If your summers are boiling, it is a good reason to do a tree count in your town or city. Each summer in India seems worse than the last. And it is not just because you feel sweat streaming down your face and back, but because there are people are actually dying of heat every day! (See this ‘Hundreds die in Indian heatwave‘). And one of the main reasons our summers are feeling more and more like HELL, is that more and more trees are being cut down. The trees that remain (more…)
All posts tagged Trees
Posted by Rita Banerji on June 5, 2012
How do we introduce our children to the world – the larger world outside the home and family? How do we explain to them what this world is and what their connection to it is? Probably it is through the stories we tell them via books and movies. I haven’t seen or read any Harry Potters yet, but I’m guessing by their popularity, that they are defining the world for millions of kids. And sometimes I wonder in what way?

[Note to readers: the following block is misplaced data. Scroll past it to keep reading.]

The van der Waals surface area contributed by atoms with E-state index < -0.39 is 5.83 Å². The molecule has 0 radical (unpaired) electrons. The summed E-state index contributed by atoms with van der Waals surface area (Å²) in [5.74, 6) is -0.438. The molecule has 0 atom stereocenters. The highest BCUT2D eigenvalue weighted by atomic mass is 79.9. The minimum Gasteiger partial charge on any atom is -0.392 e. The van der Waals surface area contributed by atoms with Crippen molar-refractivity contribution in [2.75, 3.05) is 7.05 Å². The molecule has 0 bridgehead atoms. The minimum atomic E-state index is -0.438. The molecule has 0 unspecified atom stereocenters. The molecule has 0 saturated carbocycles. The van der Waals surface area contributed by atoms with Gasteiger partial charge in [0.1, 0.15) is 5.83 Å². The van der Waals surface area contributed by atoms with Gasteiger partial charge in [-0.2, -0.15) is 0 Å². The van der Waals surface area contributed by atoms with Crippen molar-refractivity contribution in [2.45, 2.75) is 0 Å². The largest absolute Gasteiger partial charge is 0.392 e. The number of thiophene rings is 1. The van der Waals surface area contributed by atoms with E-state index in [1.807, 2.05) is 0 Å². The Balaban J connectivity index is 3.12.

When I was a child, one of my favorite authors was Ruskin Bond. I would devour his books. He lived in Dehradun, a small town in northern India, in the Himalayan foothills. There are many writers who live in rural surroundings and their writings bring forth their love of nature. But I think that Ruskin Bond’s writings struck a chord in me as a child, in that it revealed to me a joyous, nurturing—and very importantly—a personal connection that I as a child could seek and find with the larger natural world around me.
Recently, I re-read many of his books, a sort of nostalgic reading trip down a childhood memory lane. And what I realized was that what Ruskin Bond did for me as a child with his writings was what his father did for him when he was a child!! He had simply passed on to me the myths, stories and visions of the world that he had inherited from his father. I think as loved as Harry Potter is, Ruskin Bond should probably be made compulsory reading for all school children in India! I’m happy to say, he still lives and writes about the natural world he loves and invites his readers to share in it!
Here’s one of my favorite passages, an excerpt from his short story ‘My Father’s Trees in Dehra,’ [From the collection of stories, Dust on The Mountains]
Most of fruit trees around the house were planted by Father. But he was not content with planting trees in the garden. On rainy days we would walk beyond the riverbed, armed with cuttings and sampling, and then we would amble through the jungle planting flowering shrubs between the sal and shisham trees. “But no one ever comes here,” I protested the first time. “Who is going to see them?” (more…)
Posted by Rita Banerji on July 14, 2011